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A class of γδ T cell receptors recognize the underside of the antigen-presenting molecule MR1

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Science  20 Dec 2019:
Vol. 366, Issue 6472, pp. 1522-1527
DOI: 10.1126/science.aav3900

A different way for γδ T cells to bind

The ligands bound by γδ T cell receptors (TCRs) are less well characterized than those of their αβ TCR cousins, which are antigens presented by major histocompatibility complex (MHC) and related proteins. Le Nours et al. identified a phenotypically diverse γδ T cell subset in human tissues that reacts to MHC-related protein 1 (MR1), which presents vitamin B derivatives. A crystal structure of a γδ TCR–MR1–antigen complex revealed that some of these TCRs can bind underneath the MR1 antigen-binding cleft instead of recognizing the presented antigen. This work thus uncovers an additional ligand for γδ T cells and reconceptualizes the nature of T cell antigen recognition.

Science, this issue p. 1522

Abstract

T cell receptors (TCRs) recognize antigens presented by major histocompatibility complex (MHC) and MHC class I–like molecules. We describe a diverse population of human γδ T cells isolated from peripheral blood and tissues that exhibit autoreactivity to the monomorphic MHC-related protein 1 (MR1). The crystal structure of a γδTCR–MR1–antigen complex starkly contrasts with all other TCR–MHC and TCR–MHC-I-like complex structures. Namely, the γδTCR binds underneath the MR1 antigen-binding cleft, where contacts are dominated by the MR1 α3 domain. A similar pattern of reactivity was observed for diverse MR1-restricted γδTCRs from multiple individuals. Accordingly, we simultaneously report MR1 as a ligand for human γδ T cells and redefine the parameters for TCR recognition.

Alpha beta T cell receptors (αβTCRs) recognize antigens presented by major histocompatibility complex (MHC) and MHC class I–like molecules, including CD1 and MHC-related protein 1 (MR1) (1). A paradigm in T cell–mediated immunity is TCR binding atop the antigen-binding cleft of these molecules. However, knowledge of the range of physiological ligands that γδ T cells recognize is very limited. MR1 presents vitamin B precursors and by-products to a highly abundant innate-like T cell subset in humans called mucosal-associated invariant T (MAIT) cells (2, 3). Whether the γδ T cell lineage also encompasses MR1-reactive T cells is unknown.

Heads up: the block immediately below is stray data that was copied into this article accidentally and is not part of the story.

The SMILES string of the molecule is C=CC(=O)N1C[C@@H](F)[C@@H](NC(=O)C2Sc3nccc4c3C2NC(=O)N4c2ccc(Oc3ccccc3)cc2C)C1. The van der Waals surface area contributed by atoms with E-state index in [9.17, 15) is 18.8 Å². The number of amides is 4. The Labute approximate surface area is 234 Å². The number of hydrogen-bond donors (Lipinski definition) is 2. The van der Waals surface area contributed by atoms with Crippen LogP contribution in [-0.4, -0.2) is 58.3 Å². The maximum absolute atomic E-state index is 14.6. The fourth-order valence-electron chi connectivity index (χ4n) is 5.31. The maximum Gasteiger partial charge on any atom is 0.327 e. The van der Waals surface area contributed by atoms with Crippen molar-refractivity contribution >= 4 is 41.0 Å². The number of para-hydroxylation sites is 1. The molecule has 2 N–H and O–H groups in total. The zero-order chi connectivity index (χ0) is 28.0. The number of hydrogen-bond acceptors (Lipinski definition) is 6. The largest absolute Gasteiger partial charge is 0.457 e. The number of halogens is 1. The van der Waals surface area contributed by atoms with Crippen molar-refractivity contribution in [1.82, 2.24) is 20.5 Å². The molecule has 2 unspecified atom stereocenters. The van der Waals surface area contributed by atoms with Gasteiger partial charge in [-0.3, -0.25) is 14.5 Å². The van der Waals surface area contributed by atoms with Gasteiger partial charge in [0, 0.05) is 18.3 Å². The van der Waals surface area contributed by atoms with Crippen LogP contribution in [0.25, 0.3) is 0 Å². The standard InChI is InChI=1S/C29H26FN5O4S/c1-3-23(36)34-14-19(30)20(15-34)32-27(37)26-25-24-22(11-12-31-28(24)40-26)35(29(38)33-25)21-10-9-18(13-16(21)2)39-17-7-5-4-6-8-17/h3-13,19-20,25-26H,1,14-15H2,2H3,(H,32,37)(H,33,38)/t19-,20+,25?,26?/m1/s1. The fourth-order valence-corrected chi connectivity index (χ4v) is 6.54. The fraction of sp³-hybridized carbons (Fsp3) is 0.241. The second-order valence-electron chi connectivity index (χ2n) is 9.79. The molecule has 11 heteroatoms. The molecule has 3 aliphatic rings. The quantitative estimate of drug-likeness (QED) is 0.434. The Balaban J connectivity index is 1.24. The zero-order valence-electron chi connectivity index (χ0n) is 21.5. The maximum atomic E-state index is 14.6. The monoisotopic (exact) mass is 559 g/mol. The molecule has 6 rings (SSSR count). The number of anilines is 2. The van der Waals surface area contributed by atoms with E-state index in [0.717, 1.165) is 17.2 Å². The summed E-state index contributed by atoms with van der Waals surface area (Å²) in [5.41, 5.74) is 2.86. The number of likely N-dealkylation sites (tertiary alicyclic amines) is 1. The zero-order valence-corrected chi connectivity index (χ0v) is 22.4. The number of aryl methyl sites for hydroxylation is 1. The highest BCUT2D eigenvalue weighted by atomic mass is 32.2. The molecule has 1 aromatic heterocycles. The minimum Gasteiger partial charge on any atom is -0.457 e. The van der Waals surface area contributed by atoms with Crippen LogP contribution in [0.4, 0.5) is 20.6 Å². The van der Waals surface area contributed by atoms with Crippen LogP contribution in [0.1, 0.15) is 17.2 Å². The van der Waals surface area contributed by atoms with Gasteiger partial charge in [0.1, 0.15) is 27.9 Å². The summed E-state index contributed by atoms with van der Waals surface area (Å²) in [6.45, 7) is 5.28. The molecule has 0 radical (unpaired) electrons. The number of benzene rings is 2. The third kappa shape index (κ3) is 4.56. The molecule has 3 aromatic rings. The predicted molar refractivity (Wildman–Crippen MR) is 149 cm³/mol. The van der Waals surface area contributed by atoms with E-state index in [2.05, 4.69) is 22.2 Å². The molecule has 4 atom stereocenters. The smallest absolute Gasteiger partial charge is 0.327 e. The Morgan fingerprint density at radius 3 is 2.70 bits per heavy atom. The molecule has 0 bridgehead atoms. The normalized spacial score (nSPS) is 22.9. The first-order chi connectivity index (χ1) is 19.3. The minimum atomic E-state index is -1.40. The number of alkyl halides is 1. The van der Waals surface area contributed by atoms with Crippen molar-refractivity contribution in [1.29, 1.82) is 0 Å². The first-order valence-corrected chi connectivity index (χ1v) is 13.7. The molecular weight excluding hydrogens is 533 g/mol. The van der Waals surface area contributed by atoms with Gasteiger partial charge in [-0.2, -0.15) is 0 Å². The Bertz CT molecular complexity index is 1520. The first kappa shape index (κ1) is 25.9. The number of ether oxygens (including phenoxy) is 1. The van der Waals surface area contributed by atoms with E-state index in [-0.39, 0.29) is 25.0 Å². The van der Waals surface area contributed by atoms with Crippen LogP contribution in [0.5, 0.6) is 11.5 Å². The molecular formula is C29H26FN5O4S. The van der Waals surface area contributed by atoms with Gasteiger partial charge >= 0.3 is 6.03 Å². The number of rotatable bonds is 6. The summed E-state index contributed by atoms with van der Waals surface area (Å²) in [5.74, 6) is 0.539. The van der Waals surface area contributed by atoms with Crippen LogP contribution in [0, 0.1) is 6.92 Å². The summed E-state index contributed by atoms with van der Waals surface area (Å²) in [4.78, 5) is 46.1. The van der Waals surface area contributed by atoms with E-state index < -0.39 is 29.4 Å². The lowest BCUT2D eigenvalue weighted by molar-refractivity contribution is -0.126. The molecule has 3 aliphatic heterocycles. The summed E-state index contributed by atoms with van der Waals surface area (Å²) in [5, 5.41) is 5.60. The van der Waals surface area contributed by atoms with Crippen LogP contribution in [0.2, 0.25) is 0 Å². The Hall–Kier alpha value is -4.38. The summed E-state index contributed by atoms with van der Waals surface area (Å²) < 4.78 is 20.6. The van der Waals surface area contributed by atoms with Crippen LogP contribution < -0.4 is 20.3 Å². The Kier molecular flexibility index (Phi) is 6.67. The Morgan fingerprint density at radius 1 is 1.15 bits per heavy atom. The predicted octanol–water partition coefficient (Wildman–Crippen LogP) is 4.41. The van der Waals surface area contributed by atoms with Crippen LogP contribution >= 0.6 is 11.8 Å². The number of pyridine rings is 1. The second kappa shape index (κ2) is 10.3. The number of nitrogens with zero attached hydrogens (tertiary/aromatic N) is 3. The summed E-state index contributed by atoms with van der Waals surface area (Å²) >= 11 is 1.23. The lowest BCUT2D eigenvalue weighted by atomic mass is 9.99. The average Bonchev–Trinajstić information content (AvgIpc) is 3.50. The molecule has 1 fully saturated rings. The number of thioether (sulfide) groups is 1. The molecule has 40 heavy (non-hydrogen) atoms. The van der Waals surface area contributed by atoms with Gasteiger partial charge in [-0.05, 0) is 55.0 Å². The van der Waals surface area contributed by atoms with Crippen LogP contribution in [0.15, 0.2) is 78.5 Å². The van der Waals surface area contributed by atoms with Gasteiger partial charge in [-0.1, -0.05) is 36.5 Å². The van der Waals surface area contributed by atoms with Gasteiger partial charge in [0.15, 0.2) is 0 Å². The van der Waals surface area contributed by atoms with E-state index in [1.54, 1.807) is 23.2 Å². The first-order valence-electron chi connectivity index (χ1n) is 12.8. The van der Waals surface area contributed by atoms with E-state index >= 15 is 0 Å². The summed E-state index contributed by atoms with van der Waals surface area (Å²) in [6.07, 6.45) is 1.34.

We detected MR1-tetramer+ γδ T cells among human peripheral blood mononuclear cells (PBMCs) (Fig. 1A). These cells ranged from <0.001 to 0.1% of CD3+ T cells (Fig. 1B), and from <0.1 to 5% of γδ T cells (Fig. 1C). MR1–5-OP-RU tetramer+ γδ T cells [5-OP-RU, 5-(2-oxopropylideneamino)-6-D-ribitylaminouracil] were mostly CD4CD8α or CD8α+ with variable CD161 expression. Thus, they resembled other cells of the γδ T cell lineage (Fig. 1, D to G). Next, we magnetically enriched total γδTCR+ cells from healthy human blood and screened these with MR1 tetramers (Fig. 1, H to J). The staining profiles were variable, with some donors exhibiting defined populations with high- or low-intensity staining (donors 5 and 6, respectively). However, the majority of donors displayed more-diffuse staining patterns (like donor 7). These were similar in frequency to CD1d-reactive γδ T cells (Fig. 1, H to J). We also assessed tissue samples from healthy subjects (fig. S1). Similar to blood, subpopulations of γδ T cells stained with MR1 tetramers in liver, stomach, lung, and duodenum (fig. S1). Notably, a newly diagnosed Celiac disease patient had an enrichment of Vδ1+ γδ T cells that stained with MR1–5-OP-RU tetramers but not MR1–6-FP tetramers (fig. S2). In a tumor infiltrate from a Merkel cell carcinoma patient, γδ T cells were highly enriched (fig. S3). TCR sequencing of this population revealed clonally expanded cells, including 20% with a Vδ1-Vγ3+ TCR, which, upon transduction into human embryonic kidney 293T (HEK293T) cells, exhibited antigen-independent MR1 reactivity (fig. S3). Thus, MR1-restricted γδ T cells are present in the blood and tissues of healthy subjects and may be enriched in association with some diseases.

Fig. 1 Identification and characterization of MR1-restricted γδ T cells.

(A) Flow cytometry dot plots showing MR1 tetramer+ γδ T cells in PBMCs (gated on CD3+CD19CD14 cells). (B) Percentage of MAIT cells (red), MR1 tetramer γδ T cells (green), and MR1 tetramer+ γδ T cells (orange) of total T cells or (C) percentage of γδ T cells in PBMC (n = 12 PBMC samples). Points on x axis are <0.001% (B) or <0.1% (C) (n = 12 donors). Whiskers denote minimum and maximum points. (D) Flow cytometry dot plots showing CD4, CD8, and CD161 expression on conventional T cells, MAIT cells, MR1 tetramer, and MR1 tetramer+ γδ T cells from a representative donor. (E to G) Cumulative data showing CD4 and CD8 distribution (E), CD161 expression (F), and CD161 mean fluorescence intensity (MFI) on CD161+ cells (G) for T cell subsets (n = 12). Error bars denote SEM. DN, double negative (CD4CD8); Conv., conventional. (H) Flow cytometry dot plots showing MR1–5-OP-RU and CD1d-αGalCer-tetramer staining of Vδ1+ γδ T cells enriched from three representative PBMC samples. (I and J) Percentage of MR1–5-OP-RU or CD1d–αGalCer-tetramer+ cells of total γδ T cells (I) or Vδ1+ T cells (J) (n = 7 donors). Whiskers denote minimum and maximum points. (K) Flow cytometry dot plots showing MR1-tetramer staining of enriched and expanded TRAV1-2 MR1–Ac-6-FP tetramer+ cells from four PBMC samples. SAv-PE, streptavidin-phycoerythrin.